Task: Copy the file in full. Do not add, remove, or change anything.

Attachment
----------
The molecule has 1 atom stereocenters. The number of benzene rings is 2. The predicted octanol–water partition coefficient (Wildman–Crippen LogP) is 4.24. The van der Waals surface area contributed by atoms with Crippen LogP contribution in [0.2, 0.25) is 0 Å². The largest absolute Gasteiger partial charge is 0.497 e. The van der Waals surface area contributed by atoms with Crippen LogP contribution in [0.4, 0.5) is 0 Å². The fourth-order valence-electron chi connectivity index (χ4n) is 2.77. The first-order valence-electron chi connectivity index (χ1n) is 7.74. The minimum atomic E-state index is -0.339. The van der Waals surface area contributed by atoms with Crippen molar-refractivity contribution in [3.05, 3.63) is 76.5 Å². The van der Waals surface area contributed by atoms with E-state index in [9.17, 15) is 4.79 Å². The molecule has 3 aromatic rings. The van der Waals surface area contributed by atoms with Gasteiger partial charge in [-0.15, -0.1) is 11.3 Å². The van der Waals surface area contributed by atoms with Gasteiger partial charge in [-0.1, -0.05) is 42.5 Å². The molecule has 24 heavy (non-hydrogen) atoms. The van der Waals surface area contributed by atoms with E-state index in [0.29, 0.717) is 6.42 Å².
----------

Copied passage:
The molecule has 1 atom stereocenters. The number of benzene rings is 2. The predicted octanol–water partition coefficient (Wildman–Crippen LogP) is 4.24. The van der Waals surface area contributed by atoms with Crippen LogP contribution in [0.2, 0.25) is 0 Å². The largest absolute Gasteiger partial charge is 0.497 e. The van der Waals surface area contributed by atoms with Crippen LogP contribution in [0.4, 0.5) is 0 Å². The fourth-order valence-electron chi connectivity index (χ4n) is 2.77. The first-order valence-electron chi connectivity index (χ1n) is 7.74. The minimum atomic E-state index is -0.339. The van der Waals surface area contributed by atoms with Crippen molar-refractivity contribution in [3.05, 3.63) is 76.5 Å². The van der Waals surface area contributed by atoms with E-state index in [9.17, 15) is 4.79 Å². The molecule has 3 aromatic rings. The van der Waals surface area contributed by atoms with Gasteiger partial charge in [-0.15, -0.1) is 11.3 Å². The van der Waals surface area contributed by atoms with Gasteiger partial charge in [-0.1, -0.05) is 42.5 Å². The molecule has 24 heavy (non-hydrogen) atoms. The van der Waals surface area contributed by atoms with E-state index in [0.29, 0.717) is 6.42 Å².